At the end of every month I try to pour my thoughts on which games I played. While I was more than ready to talk about the games I played this past April, I soon realized my thoughts on God of War could not be 100 percent spoiler free, so I decided to delay the post until now. With that said, be warned.
God of War was not the only game I played last month. Sony made Mad Max available for free to PlayStation Plus subscribers, and I immediately got into my Magnum Opus and roamed the deserts with my pal Chum Bucket — but after the long grind of completing the world’s tasks, a new game arrived.
I started God of War a few days after launch as I was out of the town at the time of release. I rose early Monday morning, made myself a cup of coffee, and started my journey.
I avoided watching anything but the trailers and gameplay showed at Sony’s E3 conferences, and even skipped on all the reviews, only looking at the scores and skimming through the vast amount of positive comments on the game. So, when I started my journey with Atreus, I would only have a small understanding of the world and story of the game.
The result was perfect. I did not expect traveling to other realms as part of the story. Part of which is due to my little knowledge of Norse mythology. I assumed Atreus and Kratos would only travel through Midgard, and meet the famous Norse gods along their path. Having Freya aid you on your travel to Alfheim, the realm of the Light Elfs, was quite a thrill. In addition, having the scenery drastically when traveling to different realms was a joyous and, at times, breathtaking experience.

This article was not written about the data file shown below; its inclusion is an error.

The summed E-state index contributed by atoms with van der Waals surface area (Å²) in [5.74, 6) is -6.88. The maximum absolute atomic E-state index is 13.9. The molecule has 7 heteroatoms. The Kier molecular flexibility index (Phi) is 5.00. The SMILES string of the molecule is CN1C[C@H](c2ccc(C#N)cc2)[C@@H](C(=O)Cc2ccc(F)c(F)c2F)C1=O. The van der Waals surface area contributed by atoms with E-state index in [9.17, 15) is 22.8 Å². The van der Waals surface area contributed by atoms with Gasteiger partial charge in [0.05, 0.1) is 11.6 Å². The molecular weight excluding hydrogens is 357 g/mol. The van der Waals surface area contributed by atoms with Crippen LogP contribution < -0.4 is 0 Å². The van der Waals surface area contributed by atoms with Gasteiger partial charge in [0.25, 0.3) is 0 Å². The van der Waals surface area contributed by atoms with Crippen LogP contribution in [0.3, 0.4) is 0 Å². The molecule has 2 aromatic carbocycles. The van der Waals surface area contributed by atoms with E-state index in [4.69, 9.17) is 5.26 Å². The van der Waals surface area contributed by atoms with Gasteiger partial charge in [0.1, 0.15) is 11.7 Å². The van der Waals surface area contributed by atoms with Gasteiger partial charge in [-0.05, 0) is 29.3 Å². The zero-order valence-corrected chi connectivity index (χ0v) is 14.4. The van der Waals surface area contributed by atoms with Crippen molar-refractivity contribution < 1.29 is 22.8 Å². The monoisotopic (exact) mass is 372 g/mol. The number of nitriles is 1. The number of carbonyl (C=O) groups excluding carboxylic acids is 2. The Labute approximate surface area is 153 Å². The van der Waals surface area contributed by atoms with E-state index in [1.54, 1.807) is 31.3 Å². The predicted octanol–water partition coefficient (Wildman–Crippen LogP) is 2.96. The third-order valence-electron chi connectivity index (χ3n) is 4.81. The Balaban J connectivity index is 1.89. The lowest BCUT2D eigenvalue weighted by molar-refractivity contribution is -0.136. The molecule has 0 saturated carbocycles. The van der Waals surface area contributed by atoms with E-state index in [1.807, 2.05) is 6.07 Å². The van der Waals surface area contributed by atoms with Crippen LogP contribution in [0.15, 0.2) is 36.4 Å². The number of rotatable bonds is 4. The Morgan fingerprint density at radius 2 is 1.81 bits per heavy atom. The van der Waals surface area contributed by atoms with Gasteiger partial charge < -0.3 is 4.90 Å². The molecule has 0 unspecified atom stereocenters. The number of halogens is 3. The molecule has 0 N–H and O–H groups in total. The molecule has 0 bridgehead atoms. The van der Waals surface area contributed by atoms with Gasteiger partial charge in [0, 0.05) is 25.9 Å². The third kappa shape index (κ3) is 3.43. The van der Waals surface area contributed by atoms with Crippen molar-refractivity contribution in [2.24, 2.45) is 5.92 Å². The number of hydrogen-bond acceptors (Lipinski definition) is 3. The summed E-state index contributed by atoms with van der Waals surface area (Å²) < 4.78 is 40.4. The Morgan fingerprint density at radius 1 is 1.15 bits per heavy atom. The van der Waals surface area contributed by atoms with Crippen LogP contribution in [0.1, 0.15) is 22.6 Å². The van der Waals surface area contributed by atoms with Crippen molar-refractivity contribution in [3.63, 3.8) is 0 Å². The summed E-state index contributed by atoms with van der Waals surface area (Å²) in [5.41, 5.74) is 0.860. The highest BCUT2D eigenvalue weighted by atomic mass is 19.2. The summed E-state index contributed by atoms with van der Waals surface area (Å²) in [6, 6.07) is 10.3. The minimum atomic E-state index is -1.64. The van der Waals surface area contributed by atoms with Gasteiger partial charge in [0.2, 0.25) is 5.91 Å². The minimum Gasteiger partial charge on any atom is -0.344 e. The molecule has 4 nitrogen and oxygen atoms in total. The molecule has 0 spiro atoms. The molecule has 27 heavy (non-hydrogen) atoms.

In terms of story, God of War easily climbs to the number one spot amongst other games in the franchise. The previous games put the fast-paced, and aggro driven combat in the forefront, and only tried to convey the message that Kratos is just an angry god who wants to destroy everything in his path, in my opinion.
This game completely reverses that ideology. Kratos has moments where he wants to lash out at his son, but stops himself and realizes that’s not the right thing to do. Kratos constantly tries to raise his son better, in that he tells him killing, wrath, and revenge are not the only way. His dialogue during the final boss reinforces his morals.
Gameplay takes a drastic change in this entry, and for the better. Kratos now wields an axe and can wear different sets of armor, which can each be updated with certain materials. Hunting for the right materials for Kratos’ armor encourages exploration throughout the world of Midgard and the other realms. Some of the end-game bosses demand you upgrade your armor and weapons to the max, or your chances of success are slim.
To sum it all up, God of War has reached its way to the top of my Games of the Year list for 2018. Everything from the story, combat, musical score, to the amount of lore Sony Santa Monica poured into the game is incredible. I’m looking forward to the next adventure Kratos and Atreus take next.